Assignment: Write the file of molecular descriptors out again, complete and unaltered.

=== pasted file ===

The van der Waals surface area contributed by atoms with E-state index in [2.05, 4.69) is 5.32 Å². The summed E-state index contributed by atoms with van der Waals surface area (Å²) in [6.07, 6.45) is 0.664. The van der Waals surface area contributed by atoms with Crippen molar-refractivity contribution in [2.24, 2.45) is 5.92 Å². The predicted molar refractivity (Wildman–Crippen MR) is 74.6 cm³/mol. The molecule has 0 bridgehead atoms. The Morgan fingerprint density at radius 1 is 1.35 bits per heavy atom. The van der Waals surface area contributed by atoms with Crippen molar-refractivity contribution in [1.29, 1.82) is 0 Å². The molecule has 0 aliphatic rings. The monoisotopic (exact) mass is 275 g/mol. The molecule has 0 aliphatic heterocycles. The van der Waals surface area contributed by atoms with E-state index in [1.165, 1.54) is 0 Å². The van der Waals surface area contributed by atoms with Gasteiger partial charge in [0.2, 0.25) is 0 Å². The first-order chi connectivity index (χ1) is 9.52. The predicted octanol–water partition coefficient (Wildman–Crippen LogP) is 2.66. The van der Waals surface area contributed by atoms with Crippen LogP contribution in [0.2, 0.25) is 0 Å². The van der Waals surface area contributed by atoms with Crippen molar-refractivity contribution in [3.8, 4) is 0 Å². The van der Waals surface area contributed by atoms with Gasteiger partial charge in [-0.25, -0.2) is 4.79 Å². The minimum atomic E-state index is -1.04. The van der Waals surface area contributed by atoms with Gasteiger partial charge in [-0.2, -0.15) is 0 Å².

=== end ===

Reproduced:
The van der Waals surface area contributed by atoms with E-state index in [2.05, 4.69) is 5.32 Å². The summed E-state index contributed by atoms with van der Waals surface area (Å²) in [6.07, 6.45) is 0.664. The van der Waals surface area contributed by atoms with Crippen molar-refractivity contribution in [2.24, 2.45) is 5.92 Å². The predicted molar refractivity (Wildman–Crippen MR) is 74.6 cm³/mol. The molecule has 0 bridgehead atoms. The Morgan fingerprint density at radius 1 is 1.35 bits per heavy atom. The van der Waals surface area contributed by atoms with Crippen molar-refractivity contribution in [1.29, 1.82) is 0 Å². The molecule has 0 aliphatic rings. The monoisotopic (exact) mass is 275 g/mol. The molecule has 0 aliphatic heterocycles. The van der Waals surface area contributed by atoms with E-state index in [1.165, 1.54) is 0 Å². The van der Waals surface area contributed by atoms with Gasteiger partial charge in [0.2, 0.25) is 0 Å². The first-order chi connectivity index (χ1) is 9.52. The predicted octanol–water partition coefficient (Wildman–Crippen LogP) is 2.66. The van der Waals surface area contributed by atoms with Crippen LogP contribution in [0.2, 0.25) is 0 Å². The van der Waals surface area contributed by atoms with Crippen molar-refractivity contribution in [3.8, 4) is 0 Å². The van der Waals surface area contributed by atoms with Gasteiger partial charge in [-0.25, -0.2) is 4.79 Å². The minimum atomic E-state index is -1.04. The van der Waals surface area contributed by atoms with Gasteiger partial charge in [-0.2, -0.15) is 0 Å².